It is this book to which Christopher Vogler referred. Campbell defined 17 stations of the hero’s journey and Vogler steamed it down to 12 stations. Campbell laid the influential foundation and Vogler popularized it in Hollywood.
I can recommend both books to those interested in the subject matter, but Campbell’s book is at times unwieldy to read. You get an actual textbook with academic pretensions and not an easily accessible treatise on heroic stories. The easier read is definitely Vogler’s book, which of course also has a clear focus on screenwriting rather than mythology. I would say that to understand the importance of the monomyth to film, Vogler’s “Odyssey” is sufficient.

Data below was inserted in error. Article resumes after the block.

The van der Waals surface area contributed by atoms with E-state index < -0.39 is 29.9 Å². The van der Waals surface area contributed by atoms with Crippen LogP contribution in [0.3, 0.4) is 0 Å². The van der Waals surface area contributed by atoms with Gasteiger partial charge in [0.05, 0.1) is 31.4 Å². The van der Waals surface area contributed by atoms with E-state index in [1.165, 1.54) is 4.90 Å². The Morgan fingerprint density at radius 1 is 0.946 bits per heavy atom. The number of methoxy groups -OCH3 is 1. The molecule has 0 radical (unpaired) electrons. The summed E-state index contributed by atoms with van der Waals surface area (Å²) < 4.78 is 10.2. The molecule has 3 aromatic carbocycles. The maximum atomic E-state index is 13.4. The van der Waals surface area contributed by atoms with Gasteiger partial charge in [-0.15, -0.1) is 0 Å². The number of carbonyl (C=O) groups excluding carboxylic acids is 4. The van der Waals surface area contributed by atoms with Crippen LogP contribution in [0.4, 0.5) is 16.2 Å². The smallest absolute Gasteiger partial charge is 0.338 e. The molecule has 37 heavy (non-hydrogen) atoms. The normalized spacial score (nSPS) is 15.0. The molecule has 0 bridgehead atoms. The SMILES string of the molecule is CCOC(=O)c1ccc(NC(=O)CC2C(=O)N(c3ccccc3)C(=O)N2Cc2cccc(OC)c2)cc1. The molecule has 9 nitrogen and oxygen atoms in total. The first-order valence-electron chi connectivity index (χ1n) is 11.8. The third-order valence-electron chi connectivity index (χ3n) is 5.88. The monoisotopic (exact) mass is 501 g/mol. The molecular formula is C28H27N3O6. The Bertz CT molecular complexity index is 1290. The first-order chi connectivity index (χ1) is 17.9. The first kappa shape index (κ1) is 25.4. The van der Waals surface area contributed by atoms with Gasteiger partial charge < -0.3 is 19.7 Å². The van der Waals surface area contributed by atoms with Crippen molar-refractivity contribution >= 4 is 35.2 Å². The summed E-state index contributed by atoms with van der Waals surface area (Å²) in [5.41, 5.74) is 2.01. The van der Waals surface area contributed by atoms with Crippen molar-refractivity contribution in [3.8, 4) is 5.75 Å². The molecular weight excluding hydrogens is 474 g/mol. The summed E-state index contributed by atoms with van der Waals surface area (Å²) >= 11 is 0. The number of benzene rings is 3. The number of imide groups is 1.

Finally, I would like to recommend a beautiful montage by Robin Fischer of 168 Hollywood films. He has masterfully assembled what so many Hollywood films have in common at their core: